Sure, they’re a rowdy bunch whose rallying cry includes an interest in loose skirts, but from the admittedly small amount we learn about them in Dragon Age: Inquisition, it’s clear they’re a group that has each others’ backs when nobody else does. Krem, outcast from his family and his society for being transgender, is accepted into the Chargers without question. Grim is allowed to keep his secrets, and Skinner is a valued member of the team despite her proclivity for killing shems.

They’re a flawed bunch, but the Chargers is a loyal group. When the Inquisitor must choose whether Bull saves them or the Qunari dreadnought as part of Bull’s loyalty mission, the choice has far-reaching consequences. In the Trespasser DLC, there are two instances in which Bull will turn on the Inquisitor in favor of the Qunari—if his loyalty mission isn’t completed at all, or if the loyalty mission is completed, but the Chargers are sacrificed to secure the help of the Qunari dreadnought. The loss of the Chargers destroys him and keeps him allied with the Qun, and the lack of choice from skipping his loyalty mission means he never has to evaluate whether his connection with his chosen family outweighs the connection of his upbringing. His commitment to the Chargers is different from that of the Qun, but it’s the examination of that relationship (and, of course, the completion of his loyalty mission) that allows him to live for himself rather than his people’s cause.

Iron Bull, Dragon Age: Inquisition, Bioware, Electronic Arts, 2014

Everyone in Final Fantasy X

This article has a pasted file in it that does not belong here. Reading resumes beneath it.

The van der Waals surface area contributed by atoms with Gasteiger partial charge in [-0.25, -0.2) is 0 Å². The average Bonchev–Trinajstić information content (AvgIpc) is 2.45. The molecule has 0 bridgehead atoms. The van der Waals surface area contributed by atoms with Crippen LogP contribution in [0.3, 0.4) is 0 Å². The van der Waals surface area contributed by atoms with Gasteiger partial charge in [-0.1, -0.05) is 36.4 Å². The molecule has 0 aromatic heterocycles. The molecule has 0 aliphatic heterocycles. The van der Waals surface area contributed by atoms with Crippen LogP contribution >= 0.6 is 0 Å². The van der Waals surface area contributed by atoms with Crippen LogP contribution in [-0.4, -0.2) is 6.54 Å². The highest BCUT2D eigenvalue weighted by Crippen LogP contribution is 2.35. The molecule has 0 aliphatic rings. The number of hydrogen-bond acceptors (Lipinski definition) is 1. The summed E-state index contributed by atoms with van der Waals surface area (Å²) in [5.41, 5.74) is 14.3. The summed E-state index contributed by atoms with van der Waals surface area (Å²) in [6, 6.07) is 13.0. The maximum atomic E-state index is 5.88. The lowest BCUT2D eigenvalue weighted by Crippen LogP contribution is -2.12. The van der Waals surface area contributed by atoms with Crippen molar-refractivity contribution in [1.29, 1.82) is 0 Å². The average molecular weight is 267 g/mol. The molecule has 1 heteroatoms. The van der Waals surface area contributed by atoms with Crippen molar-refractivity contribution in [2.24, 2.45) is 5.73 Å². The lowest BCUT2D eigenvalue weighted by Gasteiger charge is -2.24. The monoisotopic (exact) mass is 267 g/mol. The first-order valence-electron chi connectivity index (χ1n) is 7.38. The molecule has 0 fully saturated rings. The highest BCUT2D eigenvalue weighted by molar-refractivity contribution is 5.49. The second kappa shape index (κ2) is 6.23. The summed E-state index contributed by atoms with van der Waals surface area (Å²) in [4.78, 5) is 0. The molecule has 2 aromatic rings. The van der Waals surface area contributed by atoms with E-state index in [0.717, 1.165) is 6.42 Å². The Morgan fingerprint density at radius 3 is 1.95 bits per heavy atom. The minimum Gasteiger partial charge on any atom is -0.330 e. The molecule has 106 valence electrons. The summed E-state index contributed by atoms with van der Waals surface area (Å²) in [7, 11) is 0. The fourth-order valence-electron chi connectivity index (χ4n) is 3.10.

My love for Final Fantasy X goes way back (I wrote a bit about it here), but my connection with the game wasn’t just that Yuna and company were characters I wanted to model myself on. I was struggling with issues related to toxic friends and family as well, and seeing the way that these characters supported one another, even those that didn’t necessarily enjoy one another’s company, was a big reason why the game has stuck with me so long.

In the beginning, you’re introduced to Tidus, who comes from a different time and place and ends up as part of a growing group with a common goal: to escort the summoner Yuna on her pilgrimage to defeat Sin. Tidus goes along, because he’s trying to get back home, but ends up as part of this large, mismatched family comprised of people with different goals, backgrounds, and interests all united in their love and support of Yuna. While the player-controlled character is Tidus, he’s not the only character that benefits from this support; each of the story’s core characters gains something from journeying together, whether it’s replacing the family they’ve lost, self-assurance and purpose, or redemption.

Over the course of the game, the dislike between characters, like Wakka and Rikku, grows into respect and an examination of bias and flaws, and every member of the team is valued and appreciated. These models for relationships—fantasy though they might be—are important, because they show that love and support doesn’t always have to come from familial sources, and that the most important people in your life may start out as strangers.

Final Fantasy X, Square, 2001

Found families show us that support and caring doesn’t have to come from blood ties. We’re all capable of cobbling together our own family units from the people who matter most, whether they’re related to us or not. It’s a source of hope and inspiration for people who need it, and, fictional or no, these three found families of gaming are unique and cozy reminders that family can be created, not just born.